US wants to 'maximise' the prosecution of Russia's crime of aggression to create deterrent effect

The crime of aggression targets the individual who is ultimately responsible for controlling the political and military actin of a state.
The crime of aggression targets the individual who is ultimately responsible for controlling the political and military actin of a state. Copyright Sergei Karpukhin/Sputnik
Copyright Sergei Karpukhin/Sputnik
By Efi KoutsokostaJorge Liboreiro
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The crime of aggression targets the individual who is in ultimate control of the political and military action of a state.


The prosecution of the crime of aggression allegedly committed by Russia against Ukraine should be maximised to create a deterrent effect on other countries that might be "tempted" to engage in similar behaviour, says Beth Van Schaack, the US Ambassador-at-large for global criminal justice.

"I have seen an incredible evolution in terms of the world being increasingly united about the imperative of justice, not only to vindicate those victims and survivors whose life plans have been indelibly interrupted by Russia's terrible war of aggression but also to create a deterrent effect," Van Schaack told Euronews in an interview.

"Other states that might be tempted to engage in wars of aggression in their own neighbourhoods would think twice because they would see a robust justice response for the crime of aggression and also for the war crimes and crimes against humanity that might flow from committing the initial act of aggression."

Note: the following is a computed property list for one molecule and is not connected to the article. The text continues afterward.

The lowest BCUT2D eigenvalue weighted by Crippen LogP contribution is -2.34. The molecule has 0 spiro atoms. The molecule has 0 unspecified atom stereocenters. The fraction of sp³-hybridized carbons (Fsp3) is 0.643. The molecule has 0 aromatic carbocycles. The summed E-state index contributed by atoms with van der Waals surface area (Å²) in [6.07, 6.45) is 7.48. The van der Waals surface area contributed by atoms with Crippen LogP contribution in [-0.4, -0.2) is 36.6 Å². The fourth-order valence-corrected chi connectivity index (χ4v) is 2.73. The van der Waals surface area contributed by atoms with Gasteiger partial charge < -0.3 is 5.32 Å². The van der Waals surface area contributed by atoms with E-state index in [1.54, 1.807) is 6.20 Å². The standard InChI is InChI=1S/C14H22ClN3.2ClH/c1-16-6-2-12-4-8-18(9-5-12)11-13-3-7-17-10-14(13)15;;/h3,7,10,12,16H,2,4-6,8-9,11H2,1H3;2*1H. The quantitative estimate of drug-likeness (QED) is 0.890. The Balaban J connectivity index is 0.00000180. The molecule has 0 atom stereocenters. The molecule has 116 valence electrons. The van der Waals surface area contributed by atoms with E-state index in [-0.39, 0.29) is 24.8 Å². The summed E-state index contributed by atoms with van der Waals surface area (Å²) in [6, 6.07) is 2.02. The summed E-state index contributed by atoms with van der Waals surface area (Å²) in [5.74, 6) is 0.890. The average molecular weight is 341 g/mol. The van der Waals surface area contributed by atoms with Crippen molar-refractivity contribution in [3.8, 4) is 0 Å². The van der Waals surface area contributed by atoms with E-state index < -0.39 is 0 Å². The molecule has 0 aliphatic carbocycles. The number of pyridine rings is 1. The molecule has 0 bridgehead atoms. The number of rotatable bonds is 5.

The prosecution of the crime of aggression has been high on the agenda ever since the Kremlin launched the unprovoked invasion of Ukraine, a decision the vast majority of the international community has deplored as an egregious violation of the United Nations' Charter and Ukraine's sovereignty.

A UN resolution endorsed in February by 141 countries denounced "the dire human rights and humanitarian consequences of the aggression by the Russian Federation against Ukraine" and called for the immediate cessation of hostilities and the unconditional withdrawal of all Russian troops.

But despite the growing chorus of voices pleading for accountability, the prosecution of crimes of aggression remains a formidable legal challenge with no clear path forward.

The last time this kind of crime was brought to justice was during the Nuremberg trials held after World War II when the charges were known as "crimes against peace."

"Conversations are happening. Negotiations are still underway," Van Schaack, who coordinates America's legal response to atrocities committed around the world, said in the interview.

"A number of different states are very committed to ensuring meaningful accountability for the crime of aggression, including the United States. And so we're looking for modalities and ways to do this."